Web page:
This approach is more equitable than measures of hospital quality that mostly consider only bad health outcomes. Those negative events tend to be rare. They can also unfairly penalize providers and hospitals that operate in areas where the patient population — due to social or racial inequities, as examples — may be more likely to have poor health outcomes regardless of the quality of care they receive.

Ads by Money. We may be compensated if you click this ad.AdAds by Money disclaimer
Get the care you will need after age 65
70% of people 65+ will require long-term care. A Long-Term Care Insurance policy makes the process easier by helping you pay for the care you need in your golden years.
Find Out More

Transparency about costs

Alas, for most patients, a hospital stay is a financial event as well as a medical one. What your care will actually cost of course depends heavily on the procedure in question, your insurance coverage, if any, and the location of the hospital.

But what patients should expect, if not demand, is transparent pricing — that is, bills that are well-explained and that align with expectations.

Several pieces of legislation, while helpful, haven’t fully erased unwelcome charges from hospitals. The Affordable Care Act requires hospitals to publicly list prices for procedures and services, known as chargemaster prices. And the No Surprises Act, which went into effect in 2022, helps to protect insured patients from unexpected out-of-network bills. For instance, such a bill might result from going into the emergency room of a hospital that’s in your network and being treated by an anesthesiologist who does not work with your insurer — who might then issue you an astronomical bill.

But lots of loopholes remain that keep hospital charges opaque — and expensive. For one, the public chargemaster prices tend to be inaccurate, often wildly so, even among otherwise excellent hospitals.

In a bid to hold hospitals to account — and to highlight ones that do list accurate public prices — Money developed a “price transparency grade” with assistance from experts at Denniston and RAND Health Care.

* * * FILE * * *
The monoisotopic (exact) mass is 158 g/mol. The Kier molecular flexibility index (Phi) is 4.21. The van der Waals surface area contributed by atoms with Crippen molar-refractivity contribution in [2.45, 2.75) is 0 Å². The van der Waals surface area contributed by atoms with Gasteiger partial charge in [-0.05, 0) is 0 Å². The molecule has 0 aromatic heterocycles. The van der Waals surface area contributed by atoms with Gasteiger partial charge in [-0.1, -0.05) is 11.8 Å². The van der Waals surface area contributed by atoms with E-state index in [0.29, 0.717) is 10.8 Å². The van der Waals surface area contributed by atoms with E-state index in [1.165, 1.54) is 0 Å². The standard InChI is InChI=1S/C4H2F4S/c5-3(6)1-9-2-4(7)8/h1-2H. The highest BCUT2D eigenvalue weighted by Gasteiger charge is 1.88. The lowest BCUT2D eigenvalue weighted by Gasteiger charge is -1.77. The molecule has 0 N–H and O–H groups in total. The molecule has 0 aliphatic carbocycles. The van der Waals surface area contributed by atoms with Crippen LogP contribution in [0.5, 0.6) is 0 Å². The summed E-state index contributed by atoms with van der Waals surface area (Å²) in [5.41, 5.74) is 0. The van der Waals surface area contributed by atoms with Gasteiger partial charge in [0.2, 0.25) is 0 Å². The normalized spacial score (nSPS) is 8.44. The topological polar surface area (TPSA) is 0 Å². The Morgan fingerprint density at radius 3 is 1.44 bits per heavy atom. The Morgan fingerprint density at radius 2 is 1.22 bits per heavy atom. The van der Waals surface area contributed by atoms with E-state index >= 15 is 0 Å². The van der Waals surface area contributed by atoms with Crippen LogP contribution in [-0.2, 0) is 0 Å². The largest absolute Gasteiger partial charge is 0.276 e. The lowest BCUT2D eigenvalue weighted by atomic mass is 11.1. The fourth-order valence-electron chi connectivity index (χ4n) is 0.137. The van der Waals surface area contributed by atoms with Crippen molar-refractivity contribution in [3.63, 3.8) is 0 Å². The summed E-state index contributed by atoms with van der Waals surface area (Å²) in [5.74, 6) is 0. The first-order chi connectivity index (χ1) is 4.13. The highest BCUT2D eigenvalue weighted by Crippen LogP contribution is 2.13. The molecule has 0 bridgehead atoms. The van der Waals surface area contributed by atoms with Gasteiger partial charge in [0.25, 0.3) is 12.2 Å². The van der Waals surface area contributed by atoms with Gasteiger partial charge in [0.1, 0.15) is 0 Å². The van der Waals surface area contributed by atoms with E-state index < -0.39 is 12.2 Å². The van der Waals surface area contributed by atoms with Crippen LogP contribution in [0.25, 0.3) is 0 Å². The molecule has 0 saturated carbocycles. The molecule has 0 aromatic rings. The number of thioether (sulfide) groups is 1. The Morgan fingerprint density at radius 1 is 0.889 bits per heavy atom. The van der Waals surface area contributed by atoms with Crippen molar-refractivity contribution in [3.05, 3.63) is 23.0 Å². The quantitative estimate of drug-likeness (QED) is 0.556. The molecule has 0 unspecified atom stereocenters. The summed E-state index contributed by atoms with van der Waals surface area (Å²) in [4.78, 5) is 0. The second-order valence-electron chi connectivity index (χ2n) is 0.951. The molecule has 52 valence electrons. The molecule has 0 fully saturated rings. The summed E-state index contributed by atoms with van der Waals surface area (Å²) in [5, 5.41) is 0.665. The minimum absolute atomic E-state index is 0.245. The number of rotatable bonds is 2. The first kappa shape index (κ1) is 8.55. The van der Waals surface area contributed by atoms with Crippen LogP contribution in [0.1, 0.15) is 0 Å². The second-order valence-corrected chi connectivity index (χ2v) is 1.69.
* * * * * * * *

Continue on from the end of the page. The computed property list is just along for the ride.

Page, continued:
By comparing a hospital’s chargemaster prices to the final bills for procedures, our grade aims to answer a fairly simple question: Does a hospital’s publicly listed prices reflect what patients actually pay? The answer, our analysis found, is a resounding no in most cases — including for some facilities that score especially well in other respects.

While we did not factor the price-transparency results into our final ranking score for each hospital, we still list each hospital’s transparency grade as a factor for your consideration.

When using this metric, keep in mind that an A-grade in price transparency does not necessarily mean that the hospital is affordable, just that their bills tend to match with their publicly listed prices.

Using Money's Best Hospitals list

Making use of our hospitals list begins with not assuming that its two key scores will be consistent for any one facility. We found little correlation between a hospital's overall grade and its score for price transparency. So, for example, Cedars-Sinai in Los Angeles, which rated A overall, was one of just two hospitals to receive the lowest score, D-, for price transparency. (The other was Cjw Medical Center in Richmond, Virginia, which rated A- overall.)

Conversely, two-thirds of the hospitals that received the lowest overall score, of B, received transparency grades in the A range. Maryland may be the state where hospitals are most likely to bill you in line with their price charts; all five Maryland facilities on our list received transparency scores of A+.

If you’re planning for a hospital stay or an outpatient procedure any time soon, our best hospitals list can still help you make an excellent decision about where to receive care.

We also know that not every hospital stay is planned, and that there are lots of factors that can determine which hospitals patients use — from insurance coverage to accessibility to proximity to family. For tips on navigating your stay no matter where you are, you can check out our complete guide to hospitals and your money.

And if you’re looking for more, stay tuned. In the coming months, Money will publish a list of the best hospitals for maternity care, pediatric care, bariatric care and more.

More From Money:

The Best Hospitals

An Expert Guide to Hospitals and Saving Money

The Best Long-Term Care Insurance Companies